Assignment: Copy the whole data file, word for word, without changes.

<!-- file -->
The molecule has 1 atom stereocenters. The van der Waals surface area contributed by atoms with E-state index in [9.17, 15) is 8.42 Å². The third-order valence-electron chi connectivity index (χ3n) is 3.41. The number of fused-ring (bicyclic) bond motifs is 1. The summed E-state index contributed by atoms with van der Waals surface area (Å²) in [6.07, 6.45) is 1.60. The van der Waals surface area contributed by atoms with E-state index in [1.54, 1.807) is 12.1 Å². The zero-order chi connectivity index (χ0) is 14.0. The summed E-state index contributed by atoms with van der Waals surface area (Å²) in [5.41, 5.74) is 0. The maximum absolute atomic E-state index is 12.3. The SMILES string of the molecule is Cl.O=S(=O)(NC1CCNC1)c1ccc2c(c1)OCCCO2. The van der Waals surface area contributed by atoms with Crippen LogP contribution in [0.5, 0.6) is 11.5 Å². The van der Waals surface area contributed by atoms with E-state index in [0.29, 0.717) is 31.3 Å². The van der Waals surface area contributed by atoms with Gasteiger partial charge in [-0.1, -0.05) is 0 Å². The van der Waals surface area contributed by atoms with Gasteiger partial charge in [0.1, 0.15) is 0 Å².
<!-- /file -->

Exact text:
The molecule has 1 atom stereocenters. The van der Waals surface area contributed by atoms with E-state index in [9.17, 15) is 8.42 Å². The third-order valence-electron chi connectivity index (χ3n) is 3.41. The number of fused-ring (bicyclic) bond motifs is 1. The summed E-state index contributed by atoms with van der Waals surface area (Å²) in [6.07, 6.45) is 1.60. The van der Waals surface area contributed by atoms with E-state index in [1.54, 1.807) is 12.1 Å². The zero-order chi connectivity index (χ0) is 14.0. The summed E-state index contributed by atoms with van der Waals surface area (Å²) in [5.41, 5.74) is 0. The maximum absolute atomic E-state index is 12.3. The SMILES string of the molecule is Cl.O=S(=O)(NC1CCNC1)c1ccc2c(c1)OCCCO2. The van der Waals surface area contributed by atoms with Crippen LogP contribution in [0.5, 0.6) is 11.5 Å². The van der Waals surface area contributed by atoms with E-state index in [0.29, 0.717) is 31.3 Å². The van der Waals surface area contributed by atoms with Gasteiger partial charge in [-0.1, -0.05) is 0 Å². The van der Waals surface area contributed by atoms with Gasteiger partial charge in [0.1, 0.15) is 0 Å².